Wednesday, August 5, 2009

Over is All Over: 2009

photo: Lusine Talalian, Sevan, 2009

There are perhaps two main ways for a coming together of a community: to unite to advance a certain cause or to simply come together to overcome the feeling of loneliness and isolation that contemporary nomadic patterns of movement often entail. Artistic communities are often the combination of these two, existing both materially, but also virtually, ephemerally and quite concretely, through a common plateau called “the art field”. These come together situationally to debate, to argue, to imagine the already familiar phenomena differently, constructing associations and dissociations, networks and rhizomes, allies and rivals; to react and interact, to respond and withdraw. But those who constitute these communities also produce, work and make an impact upon this common field through an experience that is always already singular. Each and every time Nazareth, me and others who are involved in the Summer Seminars Program try to imagine a community –a utopian encounter, which would materialize in Armenia, in Yerevan, in “Bangladesh” –in and around the swimming pool. Each and every time this vision is both realized and betrayed at the same time.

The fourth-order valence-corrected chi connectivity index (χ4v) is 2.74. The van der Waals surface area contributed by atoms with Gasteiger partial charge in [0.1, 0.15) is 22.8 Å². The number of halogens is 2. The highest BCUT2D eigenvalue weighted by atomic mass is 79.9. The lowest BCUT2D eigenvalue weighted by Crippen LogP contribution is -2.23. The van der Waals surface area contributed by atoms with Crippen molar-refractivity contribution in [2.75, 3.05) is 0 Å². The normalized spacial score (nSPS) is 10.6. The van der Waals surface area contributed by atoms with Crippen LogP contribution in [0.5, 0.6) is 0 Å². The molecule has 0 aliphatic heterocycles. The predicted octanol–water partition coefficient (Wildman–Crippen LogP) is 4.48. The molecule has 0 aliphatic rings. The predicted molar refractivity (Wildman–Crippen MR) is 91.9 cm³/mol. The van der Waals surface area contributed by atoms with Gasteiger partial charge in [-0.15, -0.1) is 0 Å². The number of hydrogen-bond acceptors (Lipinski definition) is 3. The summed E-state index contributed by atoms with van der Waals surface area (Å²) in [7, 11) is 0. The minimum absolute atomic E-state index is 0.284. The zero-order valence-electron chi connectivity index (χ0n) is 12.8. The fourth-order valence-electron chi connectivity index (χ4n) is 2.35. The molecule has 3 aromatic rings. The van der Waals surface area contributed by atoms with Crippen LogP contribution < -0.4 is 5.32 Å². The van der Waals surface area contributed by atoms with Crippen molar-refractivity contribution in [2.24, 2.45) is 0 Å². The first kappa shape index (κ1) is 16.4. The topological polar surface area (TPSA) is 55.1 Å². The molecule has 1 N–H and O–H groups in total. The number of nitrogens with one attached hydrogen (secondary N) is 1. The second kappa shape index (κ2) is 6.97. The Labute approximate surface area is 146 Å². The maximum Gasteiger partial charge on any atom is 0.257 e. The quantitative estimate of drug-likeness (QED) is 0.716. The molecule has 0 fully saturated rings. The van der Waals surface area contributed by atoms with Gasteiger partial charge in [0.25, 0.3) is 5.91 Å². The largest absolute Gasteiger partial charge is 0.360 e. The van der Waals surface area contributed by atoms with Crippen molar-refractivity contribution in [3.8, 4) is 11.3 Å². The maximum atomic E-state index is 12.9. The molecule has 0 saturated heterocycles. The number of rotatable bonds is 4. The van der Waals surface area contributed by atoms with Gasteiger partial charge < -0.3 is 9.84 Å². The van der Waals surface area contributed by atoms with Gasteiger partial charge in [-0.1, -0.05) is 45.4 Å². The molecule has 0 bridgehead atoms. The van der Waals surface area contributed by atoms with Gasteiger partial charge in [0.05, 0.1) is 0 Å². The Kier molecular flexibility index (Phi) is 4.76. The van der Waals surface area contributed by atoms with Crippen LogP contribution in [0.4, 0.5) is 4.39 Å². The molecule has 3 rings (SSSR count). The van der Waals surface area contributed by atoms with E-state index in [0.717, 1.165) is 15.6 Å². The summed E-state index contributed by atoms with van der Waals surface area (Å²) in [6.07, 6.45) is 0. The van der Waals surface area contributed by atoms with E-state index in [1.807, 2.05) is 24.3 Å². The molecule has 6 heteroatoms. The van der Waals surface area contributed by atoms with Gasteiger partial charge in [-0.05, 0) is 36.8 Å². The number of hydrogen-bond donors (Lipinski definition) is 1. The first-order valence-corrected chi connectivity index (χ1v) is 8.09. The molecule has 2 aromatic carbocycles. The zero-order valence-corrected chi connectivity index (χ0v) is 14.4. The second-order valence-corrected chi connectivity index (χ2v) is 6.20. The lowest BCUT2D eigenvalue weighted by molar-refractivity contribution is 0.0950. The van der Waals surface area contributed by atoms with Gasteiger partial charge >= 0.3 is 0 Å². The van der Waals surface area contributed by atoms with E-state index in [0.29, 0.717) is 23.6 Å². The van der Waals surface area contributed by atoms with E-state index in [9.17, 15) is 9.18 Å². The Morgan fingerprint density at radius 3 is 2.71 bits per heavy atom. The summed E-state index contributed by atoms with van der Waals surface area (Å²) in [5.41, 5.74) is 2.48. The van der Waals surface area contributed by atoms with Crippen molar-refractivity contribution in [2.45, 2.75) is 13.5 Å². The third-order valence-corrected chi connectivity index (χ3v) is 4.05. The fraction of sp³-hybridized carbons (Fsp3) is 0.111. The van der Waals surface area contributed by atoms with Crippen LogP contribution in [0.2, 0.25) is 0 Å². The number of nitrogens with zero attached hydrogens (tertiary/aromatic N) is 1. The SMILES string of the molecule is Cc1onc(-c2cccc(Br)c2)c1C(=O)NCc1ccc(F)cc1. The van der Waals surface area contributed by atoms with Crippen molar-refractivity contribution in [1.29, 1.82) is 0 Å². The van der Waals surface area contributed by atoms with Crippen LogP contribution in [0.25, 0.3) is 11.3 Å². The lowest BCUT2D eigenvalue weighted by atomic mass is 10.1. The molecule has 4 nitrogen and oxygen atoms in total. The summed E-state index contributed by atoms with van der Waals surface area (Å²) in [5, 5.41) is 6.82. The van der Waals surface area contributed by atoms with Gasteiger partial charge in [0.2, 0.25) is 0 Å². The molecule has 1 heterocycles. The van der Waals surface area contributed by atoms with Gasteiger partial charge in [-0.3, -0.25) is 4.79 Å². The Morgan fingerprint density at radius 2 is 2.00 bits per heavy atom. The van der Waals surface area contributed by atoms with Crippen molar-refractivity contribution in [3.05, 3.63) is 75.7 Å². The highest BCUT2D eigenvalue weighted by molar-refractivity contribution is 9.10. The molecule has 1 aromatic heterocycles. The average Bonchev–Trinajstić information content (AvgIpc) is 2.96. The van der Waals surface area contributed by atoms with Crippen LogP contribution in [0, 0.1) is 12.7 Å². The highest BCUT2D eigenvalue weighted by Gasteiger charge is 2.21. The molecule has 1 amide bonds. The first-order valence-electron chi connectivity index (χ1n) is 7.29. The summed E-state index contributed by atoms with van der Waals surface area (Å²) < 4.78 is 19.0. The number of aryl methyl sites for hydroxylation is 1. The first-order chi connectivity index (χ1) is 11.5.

Unlike the previous Summer Seminars from 2006 on, which were largely educational initiatives confined within the classroom format which implies a division between the roles of the one who teaches and those who were instructed, the 2009 seminars were driven from the need to collaboratively discuss and research methods of contemporary curatorial education within conditions that are radically different from the way the art market functions internationally, to share experiences, drinks, cigarettes, food and at times a bed. The 4th edition of the seminars program then served for two immediate but not necessarily simply identifiable goals: to provide the local scene with intellectual resources and ideas to initiate an alternative educational program on the other hand, and to help those invited to explore some of the ways in which it is still possible to articulate different models within the Euro-American academic and curatorial institutions, which would break away from the educational paradigm of instruction.

The program involved three components: daily morning lectures which ranged from the issues of culture industry within the post-fordist modes of economic and social relations (Aras Ozgun); alternate models of collective collaborative research and the physical and conceptual shape that future study collections might take (Clementine Deliss); aesthetic production between instrumentalization of creativity by private capital and modernist autonomy of art (Mel Jordan and Andy Hewitt) as well as some of the ways in which it might be possible not to instrumentalize art education for social and economic productivity (Malcolm Miles).